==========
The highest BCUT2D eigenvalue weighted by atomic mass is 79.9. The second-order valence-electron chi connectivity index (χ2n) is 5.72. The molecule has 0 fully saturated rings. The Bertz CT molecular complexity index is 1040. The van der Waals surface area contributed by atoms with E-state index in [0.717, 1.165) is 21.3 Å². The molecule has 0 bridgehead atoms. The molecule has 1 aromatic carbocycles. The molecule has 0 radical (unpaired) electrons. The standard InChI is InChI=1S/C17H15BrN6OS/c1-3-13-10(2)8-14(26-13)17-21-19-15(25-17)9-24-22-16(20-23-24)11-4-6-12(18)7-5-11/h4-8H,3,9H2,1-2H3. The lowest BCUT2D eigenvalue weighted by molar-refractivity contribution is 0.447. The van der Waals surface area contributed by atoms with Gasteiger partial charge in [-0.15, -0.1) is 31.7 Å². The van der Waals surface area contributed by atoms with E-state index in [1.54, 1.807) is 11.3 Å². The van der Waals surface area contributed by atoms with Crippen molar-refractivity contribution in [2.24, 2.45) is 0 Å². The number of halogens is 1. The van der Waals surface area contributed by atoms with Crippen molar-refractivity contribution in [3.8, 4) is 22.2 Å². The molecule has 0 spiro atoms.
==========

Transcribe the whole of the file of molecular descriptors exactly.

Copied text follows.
The highest BCUT2D eigenvalue weighted by atomic mass is 79.9. The second-order valence-electron chi connectivity index (χ2n) is 5.72. The molecule has 0 fully saturated rings. The Bertz CT molecular complexity index is 1040. The van der Waals surface area contributed by atoms with E-state index in [0.717, 1.165) is 21.3 Å². The molecule has 0 bridgehead atoms. The molecule has 1 aromatic carbocycles. The molecule has 0 radical (unpaired) electrons. The standard InChI is InChI=1S/C17H15BrN6OS/c1-3-13-10(2)8-14(26-13)17-21-19-15(25-17)9-24-22-16(20-23-24)11-4-6-12(18)7-5-11/h4-8H,3,9H2,1-2H3. The lowest BCUT2D eigenvalue weighted by molar-refractivity contribution is 0.447. The van der Waals surface area contributed by atoms with Gasteiger partial charge in [-0.15, -0.1) is 31.7 Å². The van der Waals surface area contributed by atoms with E-state index in [1.54, 1.807) is 11.3 Å². The van der Waals surface area contributed by atoms with Crippen molar-refractivity contribution in [2.24, 2.45) is 0 Å². The number of halogens is 1. The van der Waals surface area contributed by atoms with Crippen molar-refractivity contribution in [3.8, 4) is 22.2 Å². The molecule has 0 spiro atoms.